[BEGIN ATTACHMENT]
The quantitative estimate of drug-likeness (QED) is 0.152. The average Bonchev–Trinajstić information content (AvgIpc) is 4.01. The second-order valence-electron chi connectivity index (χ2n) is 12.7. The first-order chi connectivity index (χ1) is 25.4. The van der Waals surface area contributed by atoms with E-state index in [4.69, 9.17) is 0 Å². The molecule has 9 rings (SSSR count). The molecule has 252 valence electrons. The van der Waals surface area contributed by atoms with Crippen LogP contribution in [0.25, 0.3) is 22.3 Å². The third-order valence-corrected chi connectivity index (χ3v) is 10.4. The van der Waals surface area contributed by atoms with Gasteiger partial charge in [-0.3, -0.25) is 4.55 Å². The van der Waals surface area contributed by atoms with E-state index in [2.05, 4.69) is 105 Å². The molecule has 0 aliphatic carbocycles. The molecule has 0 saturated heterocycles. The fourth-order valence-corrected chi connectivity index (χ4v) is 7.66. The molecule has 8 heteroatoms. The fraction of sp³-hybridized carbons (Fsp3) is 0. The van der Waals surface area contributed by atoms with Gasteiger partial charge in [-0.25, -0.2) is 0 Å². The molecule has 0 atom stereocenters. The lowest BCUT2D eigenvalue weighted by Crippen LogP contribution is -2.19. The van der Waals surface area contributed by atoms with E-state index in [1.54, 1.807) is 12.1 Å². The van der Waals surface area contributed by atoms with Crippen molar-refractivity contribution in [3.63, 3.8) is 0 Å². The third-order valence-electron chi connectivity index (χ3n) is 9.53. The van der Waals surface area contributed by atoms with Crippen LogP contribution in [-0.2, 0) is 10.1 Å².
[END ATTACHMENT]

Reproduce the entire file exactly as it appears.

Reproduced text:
The quantitative estimate of drug-likeness (QED) is 0.152. The average Bonchev–Trinajstić information content (AvgIpc) is 4.01. The second-order valence-electron chi connectivity index (χ2n) is 12.7. The first-order chi connectivity index (χ1) is 25.4. The van der Waals surface area contributed by atoms with E-state index in [4.69, 9.17) is 0 Å². The molecule has 9 rings (SSSR count). The molecule has 252 valence electrons. The van der Waals surface area contributed by atoms with Crippen LogP contribution in [0.25, 0.3) is 22.3 Å². The third-order valence-corrected chi connectivity index (χ3v) is 10.4. The van der Waals surface area contributed by atoms with Gasteiger partial charge in [-0.3, -0.25) is 4.55 Å². The van der Waals surface area contributed by atoms with E-state index in [2.05, 4.69) is 105 Å². The molecule has 0 aliphatic carbocycles. The molecule has 0 saturated heterocycles. The fourth-order valence-corrected chi connectivity index (χ4v) is 7.66. The molecule has 8 heteroatoms. The fraction of sp³-hybridized carbons (Fsp3) is 0. The van der Waals surface area contributed by atoms with Gasteiger partial charge in [-0.25, -0.2) is 0 Å². The molecule has 0 atom stereocenters. The lowest BCUT2D eigenvalue weighted by Crippen LogP contribution is -2.19. The van der Waals surface area contributed by atoms with E-state index in [1.54, 1.807) is 12.1 Å². The van der Waals surface area contributed by atoms with Crippen molar-refractivity contribution in [3.63, 3.8) is 0 Å². The third-order valence-electron chi connectivity index (χ3n) is 9.53. The van der Waals surface area contributed by atoms with Crippen LogP contribution in [-0.2, 0) is 10.1 Å².